Somebody once asked me how it was that journalists knew that an accident was going to happen so they could get there to witness and then write about it.
It was surprisingly difficult to answer. Very little in the news is, in fact, seen first-hand by reporters. As a rule we only actually witness arranged events such as court cases or press conferences. When, once in a blue moon, we stumble across an actual event, it can be quite hard to work out how to write about it.
Journalists mostly record what other people tell them: the newspaper account of a car accident or robbery comes from the police spokesperson, who in turn relies on the police officers who attended the scene. If the incident is big enough, journalists will look for eyewitnesses.
We are utterly dependent on our sources, creating a complex relationship that is often opaque to the reader. Two recent stories highlighted how difficult it can be.
In one case I received a complaint from a government official and whistle-blower whose request for anonymity I will respect here, as the newspaper did in its reporting. He felt that the newspaper had reneged on an agreement to publish a series of articles based on a stack of documents he had supplied. Only one article dealing with mismanagement in the department in question appeared in the paper.
“Of concern to me is the lack of professionalism and non-publishing of the next series of articles as per the original agreement,” wrote the disgruntled source.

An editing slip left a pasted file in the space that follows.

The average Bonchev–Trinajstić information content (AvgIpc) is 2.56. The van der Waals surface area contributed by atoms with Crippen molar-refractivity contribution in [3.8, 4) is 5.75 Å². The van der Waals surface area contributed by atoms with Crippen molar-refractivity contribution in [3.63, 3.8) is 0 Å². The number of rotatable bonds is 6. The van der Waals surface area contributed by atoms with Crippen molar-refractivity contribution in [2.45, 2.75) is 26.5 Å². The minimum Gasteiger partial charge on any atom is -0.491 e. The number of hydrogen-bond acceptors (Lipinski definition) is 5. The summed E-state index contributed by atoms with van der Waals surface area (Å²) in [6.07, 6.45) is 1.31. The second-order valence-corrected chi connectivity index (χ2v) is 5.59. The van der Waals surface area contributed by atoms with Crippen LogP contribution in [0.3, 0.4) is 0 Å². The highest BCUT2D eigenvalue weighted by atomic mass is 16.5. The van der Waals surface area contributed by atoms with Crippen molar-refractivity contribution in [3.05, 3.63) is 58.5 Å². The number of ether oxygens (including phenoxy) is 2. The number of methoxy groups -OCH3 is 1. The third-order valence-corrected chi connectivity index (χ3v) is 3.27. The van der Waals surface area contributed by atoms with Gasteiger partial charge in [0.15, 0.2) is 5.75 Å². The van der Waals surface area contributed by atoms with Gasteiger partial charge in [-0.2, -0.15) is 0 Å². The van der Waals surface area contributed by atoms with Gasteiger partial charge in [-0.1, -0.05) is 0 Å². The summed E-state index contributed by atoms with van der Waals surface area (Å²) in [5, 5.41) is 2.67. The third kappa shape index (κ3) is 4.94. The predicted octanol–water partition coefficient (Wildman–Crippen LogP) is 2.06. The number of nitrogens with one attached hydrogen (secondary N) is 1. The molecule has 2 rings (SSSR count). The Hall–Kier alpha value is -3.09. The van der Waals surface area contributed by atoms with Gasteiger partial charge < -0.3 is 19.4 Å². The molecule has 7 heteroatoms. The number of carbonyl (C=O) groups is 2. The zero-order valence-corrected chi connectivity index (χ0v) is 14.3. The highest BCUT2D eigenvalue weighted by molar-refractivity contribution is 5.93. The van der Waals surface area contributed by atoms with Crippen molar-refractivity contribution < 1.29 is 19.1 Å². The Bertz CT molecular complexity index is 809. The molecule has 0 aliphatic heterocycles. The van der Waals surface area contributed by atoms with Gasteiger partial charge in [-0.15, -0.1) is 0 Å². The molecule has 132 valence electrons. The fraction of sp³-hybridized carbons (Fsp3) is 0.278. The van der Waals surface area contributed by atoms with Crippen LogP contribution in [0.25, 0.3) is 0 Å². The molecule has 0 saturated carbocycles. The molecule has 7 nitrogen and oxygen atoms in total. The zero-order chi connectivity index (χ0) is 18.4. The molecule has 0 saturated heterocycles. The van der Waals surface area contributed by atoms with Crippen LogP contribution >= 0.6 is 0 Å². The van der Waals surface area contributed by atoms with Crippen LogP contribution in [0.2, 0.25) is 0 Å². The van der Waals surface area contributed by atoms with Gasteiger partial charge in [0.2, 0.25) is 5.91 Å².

I had to point out that publication could not be promised before the information was checked in detail. In the event, the team working on the voluminous documentation decided that only one aspect of the issue could be turned into a report. Other aspects were simply not clear enough or the evidence of mismanagement was insufficient.
The source had passed on the information to the paper to expose what he saw as obvious problems in a government department, and he was deeply disappointed when the paper did not regard the evidence as equally clear.
I came across the other story in Zimbabwe. Vincent Kahiya, group editor of the three titles of Alpha Media Holdings, told the story of how he had received documents some time ago showing that a prominent Movement for Democratic Change minister was about to be arrested on rape charges. Everything was there: the warrant, supporting documentation and the required note from the Cabinet secretary allowing the execution of the warrant.
He called the minister in question for comment, met him and then called the various players whose names appeared in the impressive-looking documents. None of them knew anything about it: the documents had been forged in an elaborate attempt to get the newspaper to publish a complete falsehood.
Kahiya was relieved to have seen the political trap in time to avoid it.
Very little information that is brought to the attention of newspapers comes without an agenda. There is some advantage being sought: revenge, scoring a political or personal point, building or destroying a reputation.
The tools used range from outright fabrication, as in the Zimbabwean example, to selection, emphasis and spin; these are the tools of the public relations industry.
As long as it is spotted, fabrication is dealt with easily. But the other three pose a more difficult challenge and journalists often need to dig deep to see whether a story of real public interest is hidden beneath the spin.
Journalists and their sources are dependent on each other and build a range of possible relationships. All kinds of deals are struck or assumed, as in the case of the disgruntled whistle-blower. Both sides expose themselves to risk: a journalist may betray a confidence and a source may mislead the journalist.
Navigating these waters requires considerable skill to ensure that the source is not harmed, the journalist not used and, most importantly, the audience gets reliable reportage.
This column was originally published in The Mail & Guardian on Sept. 16, 2011.